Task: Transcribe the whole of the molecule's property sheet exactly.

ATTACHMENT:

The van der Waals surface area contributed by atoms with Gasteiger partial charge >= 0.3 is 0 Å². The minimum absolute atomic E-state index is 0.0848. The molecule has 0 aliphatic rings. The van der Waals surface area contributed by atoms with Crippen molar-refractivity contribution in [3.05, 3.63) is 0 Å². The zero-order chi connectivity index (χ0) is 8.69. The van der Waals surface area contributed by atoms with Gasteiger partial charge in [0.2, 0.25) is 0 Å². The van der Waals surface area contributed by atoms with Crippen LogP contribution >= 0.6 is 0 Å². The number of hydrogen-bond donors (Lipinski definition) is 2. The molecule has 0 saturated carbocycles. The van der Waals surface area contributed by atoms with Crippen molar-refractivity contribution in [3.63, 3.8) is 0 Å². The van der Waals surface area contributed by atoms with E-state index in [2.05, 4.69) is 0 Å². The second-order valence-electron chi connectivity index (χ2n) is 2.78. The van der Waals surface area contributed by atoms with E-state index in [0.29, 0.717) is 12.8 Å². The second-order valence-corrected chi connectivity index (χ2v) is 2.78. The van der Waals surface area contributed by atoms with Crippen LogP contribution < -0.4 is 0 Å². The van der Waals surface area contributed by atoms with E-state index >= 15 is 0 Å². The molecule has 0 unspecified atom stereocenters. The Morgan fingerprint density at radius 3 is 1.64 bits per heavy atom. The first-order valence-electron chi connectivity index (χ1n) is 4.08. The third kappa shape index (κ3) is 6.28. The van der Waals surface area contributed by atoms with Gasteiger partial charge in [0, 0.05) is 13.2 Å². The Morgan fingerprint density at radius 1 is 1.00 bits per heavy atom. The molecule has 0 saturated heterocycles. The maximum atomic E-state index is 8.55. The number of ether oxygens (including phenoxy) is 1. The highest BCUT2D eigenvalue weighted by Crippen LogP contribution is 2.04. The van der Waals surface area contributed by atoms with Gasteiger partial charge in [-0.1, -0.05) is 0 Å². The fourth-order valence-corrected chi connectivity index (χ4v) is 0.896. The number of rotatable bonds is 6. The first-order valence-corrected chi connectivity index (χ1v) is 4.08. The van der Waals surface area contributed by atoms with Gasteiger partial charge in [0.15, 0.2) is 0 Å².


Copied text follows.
The van der Waals surface area contributed by atoms with Gasteiger partial charge >= 0.3 is 0 Å². The minimum absolute atomic E-state index is 0.0848. The molecule has 0 aliphatic rings. The van der Waals surface area contributed by atoms with Crippen molar-refractivity contribution in [3.05, 3.63) is 0 Å². The zero-order chi connectivity index (χ0) is 8.69. The van der Waals surface area contributed by atoms with Gasteiger partial charge in [0.2, 0.25) is 0 Å². The van der Waals surface area contributed by atoms with Crippen LogP contribution >= 0.6 is 0 Å². The number of hydrogen-bond donors (Lipinski definition) is 2. The molecule has 0 saturated carbocycles. The van der Waals surface area contributed by atoms with Crippen molar-refractivity contribution in [3.63, 3.8) is 0 Å². The van der Waals surface area contributed by atoms with E-state index in [2.05, 4.69) is 0 Å². The second-order valence-electron chi connectivity index (χ2n) is 2.78. The van der Waals surface area contributed by atoms with E-state index in [0.29, 0.717) is 12.8 Å². The second-order valence-corrected chi connectivity index (χ2v) is 2.78. The van der Waals surface area contributed by atoms with Crippen LogP contribution < -0.4 is 0 Å². The van der Waals surface area contributed by atoms with E-state index >= 15 is 0 Å². The molecule has 0 unspecified atom stereocenters. The Morgan fingerprint density at radius 3 is 1.64 bits per heavy atom. The first-order valence-electron chi connectivity index (χ1n) is 4.08. The third kappa shape index (κ3) is 6.28. The van der Waals surface area contributed by atoms with Gasteiger partial charge in [0, 0.05) is 13.2 Å². The Morgan fingerprint density at radius 1 is 1.00 bits per heavy atom. The molecule has 0 saturated heterocycles. The maximum atomic E-state index is 8.55. The number of ether oxygens (including phenoxy) is 1. The highest BCUT2D eigenvalue weighted by Crippen LogP contribution is 2.04. The van der Waals surface area contributed by atoms with Gasteiger partial charge in [-0.1, -0.05) is 0 Å². The fourth-order valence-corrected chi connectivity index (χ4v) is 0.896. The number of rotatable bonds is 6. The first-order valence-corrected chi connectivity index (χ1v) is 4.08. The van der Waals surface area contributed by atoms with Gasteiger partial charge in [0.15, 0.2) is 0 Å².